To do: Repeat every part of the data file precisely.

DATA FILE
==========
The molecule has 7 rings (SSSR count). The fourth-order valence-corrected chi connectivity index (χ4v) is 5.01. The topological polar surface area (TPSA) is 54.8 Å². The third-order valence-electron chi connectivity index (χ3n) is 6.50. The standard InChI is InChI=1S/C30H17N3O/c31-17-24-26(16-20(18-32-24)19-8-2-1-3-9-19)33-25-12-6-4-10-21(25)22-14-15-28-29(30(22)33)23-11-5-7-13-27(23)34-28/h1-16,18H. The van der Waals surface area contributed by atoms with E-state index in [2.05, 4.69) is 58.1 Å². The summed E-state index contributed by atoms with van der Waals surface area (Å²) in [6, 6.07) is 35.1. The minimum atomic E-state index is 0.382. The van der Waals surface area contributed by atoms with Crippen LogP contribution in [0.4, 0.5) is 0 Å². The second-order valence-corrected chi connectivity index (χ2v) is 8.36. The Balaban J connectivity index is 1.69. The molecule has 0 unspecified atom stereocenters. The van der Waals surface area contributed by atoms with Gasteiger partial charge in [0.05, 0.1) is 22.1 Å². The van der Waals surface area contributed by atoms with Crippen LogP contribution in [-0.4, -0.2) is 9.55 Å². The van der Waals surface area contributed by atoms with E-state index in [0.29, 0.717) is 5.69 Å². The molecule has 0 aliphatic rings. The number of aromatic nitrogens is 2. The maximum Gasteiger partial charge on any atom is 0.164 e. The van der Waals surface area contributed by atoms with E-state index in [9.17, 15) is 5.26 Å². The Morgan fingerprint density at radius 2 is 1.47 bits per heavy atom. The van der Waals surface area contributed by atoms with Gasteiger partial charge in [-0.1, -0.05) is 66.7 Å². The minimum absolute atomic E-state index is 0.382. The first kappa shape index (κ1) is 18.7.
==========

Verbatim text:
The molecule has 7 rings (SSSR count). The fourth-order valence-corrected chi connectivity index (χ4v) is 5.01. The topological polar surface area (TPSA) is 54.8 Å². The third-order valence-electron chi connectivity index (χ3n) is 6.50. The standard InChI is InChI=1S/C30H17N3O/c31-17-24-26(16-20(18-32-24)19-8-2-1-3-9-19)33-25-12-6-4-10-21(25)22-14-15-28-29(30(22)33)23-11-5-7-13-27(23)34-28/h1-16,18H. The van der Waals surface area contributed by atoms with E-state index in [2.05, 4.69) is 58.1 Å². The summed E-state index contributed by atoms with van der Waals surface area (Å²) in [6, 6.07) is 35.1. The minimum atomic E-state index is 0.382. The van der Waals surface area contributed by atoms with Crippen LogP contribution in [0.4, 0.5) is 0 Å². The second-order valence-corrected chi connectivity index (χ2v) is 8.36. The Balaban J connectivity index is 1.69. The molecule has 0 unspecified atom stereocenters. The van der Waals surface area contributed by atoms with Gasteiger partial charge in [0.05, 0.1) is 22.1 Å². The van der Waals surface area contributed by atoms with Crippen LogP contribution in [-0.4, -0.2) is 9.55 Å². The van der Waals surface area contributed by atoms with E-state index in [0.29, 0.717) is 5.69 Å². The molecule has 0 aliphatic rings. The number of aromatic nitrogens is 2. The maximum Gasteiger partial charge on any atom is 0.164 e. The van der Waals surface area contributed by atoms with E-state index in [9.17, 15) is 5.26 Å². The Morgan fingerprint density at radius 2 is 1.47 bits per heavy atom. The van der Waals surface area contributed by atoms with Gasteiger partial charge in [-0.1, -0.05) is 66.7 Å². The minimum absolute atomic E-state index is 0.382. The first kappa shape index (κ1) is 18.7.